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From the 1880s to the 1930s, the textile industry in Japan employed over half of all workers, most of them in the three major branches of silk reeling, cotton spinning, and weaving. Because the branches were highly diverse-in scale, skill requirements, and technology-historians traditionally have analyzed them separately. However, the workforces of all three were drawn primarily from the same population: young, mostly rural women aged 10 to 25. Noting this commonality, Hunter argues that a consideration of the three branches of production together is long overdue: examining elements common to the different branches of textile production may, she asserts, permit the identification of gender-based factors that may have influenced the operation of the Japanese female labor market as a whole.
Which of the following does the passage cite as an explanation for historians traditional analysis of the Japanese textile industry?
The author of the passage suggests which of the following about the role of human factors in landsliding activity?
There have been numerous well-documented extinctions of indigenous species caused by the introduction of non-indigenous predators and pathogens. However, surprisingly few extinctions of indigenous species can be attributed to competition from introduced species. For example, during the past 400 years, 4,000 plant species have been introduced into North America, and these non-indigenous plants currently account for nearly 20 percent of North Americas plant species. Yet noevidence exists that any indigenous North American plant species became extinct as a result of competition from new species could mean that such extinctions take longer to occur than scientists initially believed or, alternatively, that extinctions are rarely caused by competition from non-indigenous species.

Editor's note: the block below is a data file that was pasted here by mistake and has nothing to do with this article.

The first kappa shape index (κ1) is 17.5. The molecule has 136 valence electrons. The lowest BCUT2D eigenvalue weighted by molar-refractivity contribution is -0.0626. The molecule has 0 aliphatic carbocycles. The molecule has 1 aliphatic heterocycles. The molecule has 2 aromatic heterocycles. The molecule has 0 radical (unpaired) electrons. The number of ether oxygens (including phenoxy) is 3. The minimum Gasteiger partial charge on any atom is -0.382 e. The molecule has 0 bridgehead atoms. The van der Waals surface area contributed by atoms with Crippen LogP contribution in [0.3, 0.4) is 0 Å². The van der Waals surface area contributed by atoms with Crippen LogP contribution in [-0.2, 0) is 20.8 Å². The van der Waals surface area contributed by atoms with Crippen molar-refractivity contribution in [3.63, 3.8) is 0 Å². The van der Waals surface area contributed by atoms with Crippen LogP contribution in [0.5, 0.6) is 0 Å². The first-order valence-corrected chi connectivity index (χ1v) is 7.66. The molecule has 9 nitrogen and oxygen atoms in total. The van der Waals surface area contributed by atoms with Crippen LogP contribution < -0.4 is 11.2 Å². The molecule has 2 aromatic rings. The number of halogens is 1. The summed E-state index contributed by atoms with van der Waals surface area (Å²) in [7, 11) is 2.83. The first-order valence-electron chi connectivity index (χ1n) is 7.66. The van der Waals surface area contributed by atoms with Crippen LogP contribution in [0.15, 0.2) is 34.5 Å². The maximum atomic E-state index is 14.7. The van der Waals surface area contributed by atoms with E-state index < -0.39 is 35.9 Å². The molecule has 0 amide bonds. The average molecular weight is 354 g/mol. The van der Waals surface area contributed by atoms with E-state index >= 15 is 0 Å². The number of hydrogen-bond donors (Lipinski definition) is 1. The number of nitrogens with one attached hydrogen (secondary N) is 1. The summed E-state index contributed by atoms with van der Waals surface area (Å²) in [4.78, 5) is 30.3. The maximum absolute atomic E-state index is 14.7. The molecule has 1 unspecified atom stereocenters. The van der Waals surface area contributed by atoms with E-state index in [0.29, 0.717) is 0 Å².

The passage is concerned primarily with
The author introduces statistics about North Americas non-indigenous plant species primarily in order to
The relevance of the literary personality--a writer's distinctive attitudes, concerns, and artistic choices--to the analysis of a literary work is being scrutinized by various schools of contemporary criticism. Deconstructionists view the literary personality, like the writers biographical personality, as irrelevant. The proper focus of literary analysis, they argue, is a works intertextuality (interrelationship with other texts), subtexts (unspoken, concealed, or repressed discourses), and metatexts (self-referential aspects), not a perception of a writers verbal and aesthetic "fingerprints." New historicists also devalue the literary personality, since, in their emphasis on a works historical contexts, they credit a writer with only those insights and ideas that were generally available when the writer lived. However, to readers interested in literary detective work--say scholars of classical (Greek and Roman) literature who wish to reconstruct damaged texts or deduce a works authorship-the literary personality sometimes provides vital clues.
The passage is primarily concerned with
In the context in which it appears, "credit writer with" most nearly means
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